An amplitude response is a measurement of the loudness at the frequencies of interest. Generally, the loudness or the amplitude is measured in decibels (dB). Amplitude deviations may be expressed as positive or negative decibel values in relation to a designated target value. The closer the amplitude values measured at a listening position are to the target values, the better the amplitude response is. Deviations from the target reflect changes that occur in the acoustic signal as it interacts with room boundaries. Peaks represent a positive amplitude deviation from the target, while dips represent a negative amplitude deviation from the target.

These deviations in the amplitude response may depend on the frequency of the acoustic signal reproduced at the subwoofer, the subwoofer location, and the listener position. A listener may not hear low frequencies as they were recorded on the recording medium, such as a soundtrack or movie, but instead as they were distorted by the room boundaries. Thus, the room can change the acoustic signal that was reproduced by the subwoofer and adversely affect the low-frequency performance of the sound system. As an example, FIG. 1 shows a sound system setup in a rectangular room. The sound system includes a receiver connected to four subwoofers, one at each corner of the room. The room is defined by four walls that can affect the low-frequency sound waves or bass sounds generated by the four subwoofers. Within the room, a seating area is provided to allow one or more persons to listen to the combined bass sound generated by each of the four subwoofers. A number of factors, as discussed above, can affect the quality of the sound within the listening area such that one person may hear a louder bass sound than another person sitting just a few feet away. For purposes of measuring the impulse response of the room, the receiver may send a logarithmic frequency sweep output signals to the four subwoofers for a predetermined amount of time. The impulse responses of the room are then picked up by four microphones P1, P2, P3, and P4 positioned at different locations within the listening area of the room.

FIG. 2 shows four frequency response curves F1, F2, F3, and F4, corresponding to the measured impulse responses one may expect at the four microphone positions P1, P2, P3, and P4, respectively. As discussed earlier, subwoofers generally operate in the low frequency range of between 20 Hz and 100 Hz. FIG. 2 indicates that at about 48 Hz, the magnitude or loudness of the bass sound varies in a wide range so that the loudness of the bass sound depends on where the person is located within the listening area. For instance, the curve F2 indicates that the bass loudness levels is about 0 dB at about 48 Hz, while the curve F3 indicates that the bass loudness level is about −18 dB, at the same frequency point. This means that a person sitting in location P2 hears a much louder bass sound at 48Hz than the person sitting just behind him at location P3. In other words, the sound level is not the same at different locations within the listening area of the room so that each person will experience a different bass sound quality. In addition, FIG. 2 shows that the curves fluctuate within the frequency range of interest. This means that certain bass sounds will drop off such that a person cannot hear the bass sound although it was intended to be heard. For instance, the curve F4 shows that between about 48 Hz and 55 Hz, there is a considerable drop in the bass loudness level at about 52 Hz. This means that a person sitting at location P3 will hear the bass sound at 48 Hz but notice a sudden drop in the bass sound at 52 Hz and a sudden peak again at 55 Hz. Such fluctuations in the bass sound level can impair the listening experience.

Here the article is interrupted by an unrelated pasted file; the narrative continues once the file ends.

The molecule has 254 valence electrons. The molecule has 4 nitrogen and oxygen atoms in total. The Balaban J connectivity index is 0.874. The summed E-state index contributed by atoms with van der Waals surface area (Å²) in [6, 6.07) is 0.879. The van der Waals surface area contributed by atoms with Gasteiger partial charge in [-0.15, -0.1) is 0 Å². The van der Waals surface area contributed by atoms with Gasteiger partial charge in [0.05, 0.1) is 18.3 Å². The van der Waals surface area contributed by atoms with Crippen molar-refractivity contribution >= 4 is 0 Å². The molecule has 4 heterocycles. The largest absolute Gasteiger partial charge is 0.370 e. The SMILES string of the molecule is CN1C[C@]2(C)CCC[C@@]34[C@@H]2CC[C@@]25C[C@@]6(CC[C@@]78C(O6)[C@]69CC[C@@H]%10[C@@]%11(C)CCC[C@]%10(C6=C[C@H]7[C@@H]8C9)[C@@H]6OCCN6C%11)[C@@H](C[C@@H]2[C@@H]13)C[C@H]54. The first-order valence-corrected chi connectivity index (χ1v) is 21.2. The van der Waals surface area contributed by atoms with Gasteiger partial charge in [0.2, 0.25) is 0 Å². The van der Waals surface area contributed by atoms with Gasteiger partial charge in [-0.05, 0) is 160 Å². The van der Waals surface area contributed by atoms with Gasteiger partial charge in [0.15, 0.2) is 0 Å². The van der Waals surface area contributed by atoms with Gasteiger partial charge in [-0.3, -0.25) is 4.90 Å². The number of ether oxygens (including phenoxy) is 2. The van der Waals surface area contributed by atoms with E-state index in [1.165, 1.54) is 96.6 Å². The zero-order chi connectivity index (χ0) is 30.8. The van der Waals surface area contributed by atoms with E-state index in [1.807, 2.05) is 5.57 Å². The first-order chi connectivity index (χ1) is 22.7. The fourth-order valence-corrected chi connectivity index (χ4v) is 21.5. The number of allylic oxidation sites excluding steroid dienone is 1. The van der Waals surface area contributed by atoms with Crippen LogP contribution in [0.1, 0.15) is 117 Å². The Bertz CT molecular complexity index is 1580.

Many equalization techniques have been used in the past to reduce or remove amplitude deviations within a listening area. One of the techniques is spatial averaging that calculates an average amplitude response for multiple listening positions, and then equally implements the equalization for all subwoofers in the system. Spatial averaging, however, only corrects for a single “average listening position” that does not exist in reality. Thus, even when using spatial averaging techniques, some listening positions still have a better low-frequency performance than other positions but other locations may be severely affected. For instance, the spatial averaging may worsen the performance at some listening positions as compared to their un-equalized performance. Moreover, attempting to equalize and flatten the amplitude response for a single location potentially creates problems. While peaks may be reduced at the average listening position, attempting to amplify frequencies where dips occur requires significant additional acoustic output from the subwoofer, thus reducing the maximum acoustic output of the system and potentially creating large peaks in other areas of the room.

Another known equalization technique is to position multiple subwoofers in a “mode canceling” arrangement. By locating multiple loudspeakers symmetrically within the listening room, standing waves may be reduced by exploiting destructive and constructive interference. However, the symmetric “mode canceling” configuration assumes an idealized room (i.e., dimensionally and acoustically symmetric) and does not account for actual room characteristics including variations in shape or furnishings. Moreover, the symmetric positioning of the loudspeakers may not be a realistic or desirable configuration for the particular room setting.